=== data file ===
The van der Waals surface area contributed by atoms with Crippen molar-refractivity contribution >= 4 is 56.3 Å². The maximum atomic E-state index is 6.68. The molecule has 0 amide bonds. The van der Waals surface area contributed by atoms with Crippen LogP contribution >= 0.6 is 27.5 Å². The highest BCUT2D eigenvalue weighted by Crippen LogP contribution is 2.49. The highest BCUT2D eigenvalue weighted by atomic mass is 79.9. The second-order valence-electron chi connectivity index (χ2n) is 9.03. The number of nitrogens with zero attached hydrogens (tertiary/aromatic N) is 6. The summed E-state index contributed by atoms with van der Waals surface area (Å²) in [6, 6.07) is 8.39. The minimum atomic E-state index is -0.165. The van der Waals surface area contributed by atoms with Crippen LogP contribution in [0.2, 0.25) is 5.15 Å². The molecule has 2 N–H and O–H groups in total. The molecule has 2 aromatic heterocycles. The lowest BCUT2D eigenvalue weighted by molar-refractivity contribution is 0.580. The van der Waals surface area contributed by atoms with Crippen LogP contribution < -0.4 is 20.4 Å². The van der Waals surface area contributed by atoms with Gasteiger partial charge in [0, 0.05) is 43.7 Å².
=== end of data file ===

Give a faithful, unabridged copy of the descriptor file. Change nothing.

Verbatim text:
The van der Waals surface area contributed by atoms with Crippen molar-refractivity contribution >= 4 is 56.3 Å². The maximum atomic E-state index is 6.68. The molecule has 0 amide bonds. The van der Waals surface area contributed by atoms with Crippen LogP contribution >= 0.6 is 27.5 Å². The highest BCUT2D eigenvalue weighted by Crippen LogP contribution is 2.49. The highest BCUT2D eigenvalue weighted by atomic mass is 79.9. The second-order valence-electron chi connectivity index (χ2n) is 9.03. The number of nitrogens with zero attached hydrogens (tertiary/aromatic N) is 6. The summed E-state index contributed by atoms with van der Waals surface area (Å²) in [6, 6.07) is 8.39. The minimum atomic E-state index is -0.165. The van der Waals surface area contributed by atoms with Crippen LogP contribution in [0.2, 0.25) is 5.15 Å². The molecule has 2 N–H and O–H groups in total. The molecule has 2 aromatic heterocycles. The lowest BCUT2D eigenvalue weighted by molar-refractivity contribution is 0.580. The van der Waals surface area contributed by atoms with Crippen LogP contribution < -0.4 is 20.4 Å². The van der Waals surface area contributed by atoms with Gasteiger partial charge in [0, 0.05) is 43.7 Å².